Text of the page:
It is all about publications. Anyone who tells you differently is leading you astray. They may tell you that public outreach and consultation are viewed as equally important outcomes — this means crap when you are up for review. Sadly, you will be writing for maybe a couple of hundred people in your field. No one else will read your papers. It’s a hella lotta work for such a small reach. You can do better than this. Stick to your guns when thinking about what is most important in your work and who your audience should be.

You will need to choose between having a life and doing research. It will be impossible to do both. Your work life is always on — it cannot be turned off. There is no such thing as work-life balance. This is an idea thrown out by administrators to put the blame back on you while you are struggling to do it all. They will tell you that you need to find that balance somehow, while dumping another data call on you as they leave at 5 pm. 

Relatedly, think twice about having a family if you stay in research. You will end up regretting giving your boys the short shrift.

Scientists are human and display common human fragilities. Some scientists you will meet are insecure. Most are socially inept. Some are just plain assholes. There are a lot of them out there, and it will be difficult to avoid them. Be aware and do not trust any aspect of your career to them.

Sexism is very real in research and will cost you a great deal. It is embedded in everything, and it will range from heinous acts to everyday microaggressions that will tear at you. You will be passed over for opportunities and will never see the same level of support as your male colleagues. You will have a few disgusting supervisors, one who will physically threaten you. Take a lot of notes and have witnesses.

The power disparity as a student is immense. But remember that your advisors rely on you to get things done, to expand their publications record, and provide another notch on their scientific belts. They will need you more than you need them.

People will take your stuff and not give you credit. This will come as a shock to you at first, that others in your field would actually do this. Yet it will happen more than once. You will find entire sections of your papers lifted and put into project reports — word for word. You will find your data in other’s papers and realize that it was shared more widely than you had intended. Sharing is important, but so is getting credit for your work.

You have to be able to do it all. In addition to producing new research paths, you will need to understand statistics and mathematics, follow cutting edge technology, write well — and do it all quickly. You will continuously read and evaluate all the other works in a growing and overly broad field. People will expect answers from you that you simply do not have, from parts of your field that you do not directly work with. If you are unable to answer a question from the top of your head or, worse, be wrong, you will forever be seen as incompetent. There is no “do-over.”

Don’t expect to be praised. Ever. Sometimes it will happen and someone will pay you a compliment. But then you can never actually believe that they meant it — there may be something else that they want from you and they are just buttering you up.

Not all criticisms are valid. Some people will have a stake in seeing you fail. Ironically, these same people will later use your data to support their work. They will fail to see the irony. Mainly because they are assholes (see above).

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And most important to my former wide-eyed, young self:

It really would be okay to do something else.

Photo by Dan Dimmock on Unsplash

A self-isolating vacation

I finally took a little time off from work last week. This essentially meant that I didn’t walk into my home office to write on my work computer. Other than that, little changed in my day-to-day activities. Such is the mark of self-isolation.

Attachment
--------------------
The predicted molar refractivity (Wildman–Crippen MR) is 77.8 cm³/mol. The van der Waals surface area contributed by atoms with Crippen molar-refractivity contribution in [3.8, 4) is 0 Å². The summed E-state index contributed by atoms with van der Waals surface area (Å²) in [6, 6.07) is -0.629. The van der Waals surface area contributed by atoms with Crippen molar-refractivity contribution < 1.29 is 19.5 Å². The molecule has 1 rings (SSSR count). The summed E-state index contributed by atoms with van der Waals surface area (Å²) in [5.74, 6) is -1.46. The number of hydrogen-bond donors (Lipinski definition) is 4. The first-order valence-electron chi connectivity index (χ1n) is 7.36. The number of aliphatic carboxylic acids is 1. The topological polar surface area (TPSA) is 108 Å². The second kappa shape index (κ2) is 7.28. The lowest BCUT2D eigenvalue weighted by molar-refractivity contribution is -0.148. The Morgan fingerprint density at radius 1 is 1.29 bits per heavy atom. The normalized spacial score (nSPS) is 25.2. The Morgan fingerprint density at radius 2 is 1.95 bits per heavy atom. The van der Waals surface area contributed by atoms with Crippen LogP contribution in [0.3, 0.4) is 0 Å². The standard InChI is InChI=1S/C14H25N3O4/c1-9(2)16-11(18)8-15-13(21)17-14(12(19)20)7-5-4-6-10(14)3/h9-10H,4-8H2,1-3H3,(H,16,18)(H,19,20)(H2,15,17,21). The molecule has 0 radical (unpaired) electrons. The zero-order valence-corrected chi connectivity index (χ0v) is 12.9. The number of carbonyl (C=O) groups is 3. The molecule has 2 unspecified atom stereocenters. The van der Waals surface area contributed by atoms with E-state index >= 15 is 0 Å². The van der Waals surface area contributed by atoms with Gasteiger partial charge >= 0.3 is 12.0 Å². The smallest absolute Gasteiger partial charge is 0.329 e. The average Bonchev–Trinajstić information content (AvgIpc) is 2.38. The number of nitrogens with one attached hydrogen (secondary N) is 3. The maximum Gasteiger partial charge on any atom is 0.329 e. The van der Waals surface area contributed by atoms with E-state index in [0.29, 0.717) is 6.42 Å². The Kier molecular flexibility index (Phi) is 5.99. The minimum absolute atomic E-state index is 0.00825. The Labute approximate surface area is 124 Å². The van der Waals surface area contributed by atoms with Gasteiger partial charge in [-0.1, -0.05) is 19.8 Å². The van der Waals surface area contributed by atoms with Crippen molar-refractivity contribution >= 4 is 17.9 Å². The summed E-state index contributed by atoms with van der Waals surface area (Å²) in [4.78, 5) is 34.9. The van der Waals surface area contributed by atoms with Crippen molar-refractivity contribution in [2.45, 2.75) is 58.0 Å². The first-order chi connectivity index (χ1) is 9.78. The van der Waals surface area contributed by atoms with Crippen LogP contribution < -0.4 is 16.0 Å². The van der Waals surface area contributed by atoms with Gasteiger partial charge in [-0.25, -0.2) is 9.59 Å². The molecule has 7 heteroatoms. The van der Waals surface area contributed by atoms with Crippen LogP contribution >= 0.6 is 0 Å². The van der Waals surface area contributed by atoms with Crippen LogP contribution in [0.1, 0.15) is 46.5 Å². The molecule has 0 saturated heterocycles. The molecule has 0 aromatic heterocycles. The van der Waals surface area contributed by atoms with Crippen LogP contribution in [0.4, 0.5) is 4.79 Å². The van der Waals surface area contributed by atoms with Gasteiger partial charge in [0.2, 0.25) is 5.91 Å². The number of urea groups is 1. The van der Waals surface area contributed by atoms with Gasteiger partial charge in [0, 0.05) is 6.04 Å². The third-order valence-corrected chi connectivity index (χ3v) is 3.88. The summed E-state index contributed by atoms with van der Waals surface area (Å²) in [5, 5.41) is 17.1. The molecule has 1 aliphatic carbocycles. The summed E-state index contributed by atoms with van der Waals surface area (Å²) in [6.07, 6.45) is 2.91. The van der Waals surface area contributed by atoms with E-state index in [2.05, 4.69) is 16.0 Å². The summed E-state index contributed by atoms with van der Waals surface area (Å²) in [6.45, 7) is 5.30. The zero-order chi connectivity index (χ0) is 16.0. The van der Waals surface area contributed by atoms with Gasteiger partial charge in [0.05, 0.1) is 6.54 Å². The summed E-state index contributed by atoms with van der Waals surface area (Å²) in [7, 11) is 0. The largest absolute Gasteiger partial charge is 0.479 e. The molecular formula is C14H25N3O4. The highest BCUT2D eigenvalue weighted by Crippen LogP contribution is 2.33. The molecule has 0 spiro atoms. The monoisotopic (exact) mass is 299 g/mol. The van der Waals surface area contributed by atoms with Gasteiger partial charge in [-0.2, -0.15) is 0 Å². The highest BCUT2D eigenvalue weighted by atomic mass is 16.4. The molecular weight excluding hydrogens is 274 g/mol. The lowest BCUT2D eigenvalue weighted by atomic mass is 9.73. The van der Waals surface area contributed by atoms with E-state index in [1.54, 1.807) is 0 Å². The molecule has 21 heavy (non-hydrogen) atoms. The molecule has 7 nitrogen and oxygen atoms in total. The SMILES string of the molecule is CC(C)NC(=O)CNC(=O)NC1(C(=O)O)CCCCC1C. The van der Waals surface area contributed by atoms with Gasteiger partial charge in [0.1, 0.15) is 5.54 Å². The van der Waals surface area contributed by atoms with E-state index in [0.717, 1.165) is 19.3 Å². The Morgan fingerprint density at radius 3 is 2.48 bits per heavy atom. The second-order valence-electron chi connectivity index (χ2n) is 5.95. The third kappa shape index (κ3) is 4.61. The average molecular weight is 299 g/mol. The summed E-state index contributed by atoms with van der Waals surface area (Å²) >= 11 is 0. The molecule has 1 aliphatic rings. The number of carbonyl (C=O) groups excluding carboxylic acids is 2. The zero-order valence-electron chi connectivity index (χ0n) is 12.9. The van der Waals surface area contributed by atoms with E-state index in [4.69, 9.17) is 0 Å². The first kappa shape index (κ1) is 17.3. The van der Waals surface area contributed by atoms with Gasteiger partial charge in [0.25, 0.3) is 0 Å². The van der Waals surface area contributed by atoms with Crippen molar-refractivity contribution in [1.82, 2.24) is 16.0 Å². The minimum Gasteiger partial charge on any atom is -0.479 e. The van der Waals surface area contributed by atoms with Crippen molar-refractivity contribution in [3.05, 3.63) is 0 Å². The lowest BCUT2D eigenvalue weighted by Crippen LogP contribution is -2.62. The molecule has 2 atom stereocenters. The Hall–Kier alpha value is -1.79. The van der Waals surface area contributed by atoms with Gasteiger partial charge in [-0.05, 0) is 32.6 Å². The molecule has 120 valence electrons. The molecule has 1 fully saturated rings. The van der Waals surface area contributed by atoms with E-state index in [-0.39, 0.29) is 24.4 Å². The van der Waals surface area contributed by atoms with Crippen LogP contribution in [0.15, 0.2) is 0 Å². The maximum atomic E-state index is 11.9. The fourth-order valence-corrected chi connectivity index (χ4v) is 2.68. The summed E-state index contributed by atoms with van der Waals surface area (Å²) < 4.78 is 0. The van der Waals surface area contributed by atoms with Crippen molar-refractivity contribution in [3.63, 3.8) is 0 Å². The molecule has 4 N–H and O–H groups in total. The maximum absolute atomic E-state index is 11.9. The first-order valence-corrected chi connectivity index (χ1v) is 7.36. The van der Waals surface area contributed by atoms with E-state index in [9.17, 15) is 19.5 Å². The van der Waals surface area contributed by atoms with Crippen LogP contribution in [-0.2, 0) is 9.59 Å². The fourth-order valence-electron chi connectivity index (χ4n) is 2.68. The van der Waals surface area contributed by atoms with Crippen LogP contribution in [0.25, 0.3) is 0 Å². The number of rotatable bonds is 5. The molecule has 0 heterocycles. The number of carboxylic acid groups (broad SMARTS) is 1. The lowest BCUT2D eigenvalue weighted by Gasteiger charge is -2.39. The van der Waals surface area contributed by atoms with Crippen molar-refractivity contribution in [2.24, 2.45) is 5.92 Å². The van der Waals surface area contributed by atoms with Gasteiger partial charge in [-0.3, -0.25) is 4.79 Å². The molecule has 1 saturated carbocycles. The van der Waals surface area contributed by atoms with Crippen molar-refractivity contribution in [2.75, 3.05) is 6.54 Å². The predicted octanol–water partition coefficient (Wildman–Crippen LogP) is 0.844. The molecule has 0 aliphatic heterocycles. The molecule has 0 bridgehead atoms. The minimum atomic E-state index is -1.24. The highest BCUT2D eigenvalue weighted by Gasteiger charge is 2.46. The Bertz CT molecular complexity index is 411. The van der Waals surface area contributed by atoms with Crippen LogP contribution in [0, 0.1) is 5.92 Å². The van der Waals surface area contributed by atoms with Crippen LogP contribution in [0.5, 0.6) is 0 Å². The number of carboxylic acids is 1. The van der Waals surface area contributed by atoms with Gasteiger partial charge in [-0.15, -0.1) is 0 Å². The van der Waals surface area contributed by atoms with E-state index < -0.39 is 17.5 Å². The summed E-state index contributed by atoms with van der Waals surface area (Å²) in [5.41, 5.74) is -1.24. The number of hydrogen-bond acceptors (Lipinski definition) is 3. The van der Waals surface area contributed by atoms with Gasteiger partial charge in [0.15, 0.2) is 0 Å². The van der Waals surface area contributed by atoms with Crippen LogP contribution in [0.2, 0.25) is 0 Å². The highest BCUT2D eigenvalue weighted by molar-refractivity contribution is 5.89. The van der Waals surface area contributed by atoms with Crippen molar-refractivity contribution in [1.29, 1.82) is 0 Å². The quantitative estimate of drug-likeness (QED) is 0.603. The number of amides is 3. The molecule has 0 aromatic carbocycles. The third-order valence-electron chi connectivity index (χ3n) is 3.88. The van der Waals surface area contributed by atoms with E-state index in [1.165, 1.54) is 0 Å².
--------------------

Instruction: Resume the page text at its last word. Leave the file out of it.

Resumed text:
I was a bit reluctant to take vacation time, seeing that I wasn’t planning to travel during this phase of the pandemic. However, my brain has been screaming for a break as I plow through my report writing — it’s so dry and such a slog. I hope that taking a break might help speed up my thought processes once I return. We will see how that goes tomorrow when I sit down at the computer again.

My plan was to get some work done on our growing list of backlogged home maintenance tasks. Unfortunately, I wasn’t as productive as I would have liked because I spent more time relaxing than tackling projects. Fingers-crossed that taking a more restful break will produce more productive writing.

I started my staycation with a 30-mile bike ride with a friend last Monday. I got pretty dehydrated with the heat and wind, even in the early part of the day. Under more normal times, we would plan our route around a coffee shop for refreshments. But not this time because coffee shops are much less inviting with a potential virus lurking. Nope, this ride was work the entire time. I didn’t have enough water, and the last 8 miles were pretty sluggish. I had no problem maintaining the requisite 6′ social distancing.

And then, the weather changed abruptly and we ended up with 6″ of wet, heavy snow by Tuesday (June 9th!) morning. The power went out several times during the night and the alarm on my computer battery backup woke us at about 1:30 am. I spent 20 minutes crawling around on the floor in pitch darkness, trying to get things shut down and the alarm silenced. Our big white dog was so distraught, and I had to negotiate with her for space under my desk.

The first day of vacation wasn’t going as planned. 

I had wanted to finish painting the trim on the house this past week, but the cold, wet, and wind following the snowstorm made that problematic. We instead decided to tackle the piles of accumulated stuff in the basement. Kids’ toys, old clothes, books, sports equipment, and tons of tools/boxes/clutter from our parents vacated homes. We didn’t know what to do with all of the stuff from the houses we inherited at the time, so we ended up moving most of it into our unfinished basement. My spouse has the packrat gene and wanted to go through it all — slowly — to get a better idea of what was there. Mind you, this was about 10 years, so the mountain of accumulated junk wasn’t about to move out of the house in a week.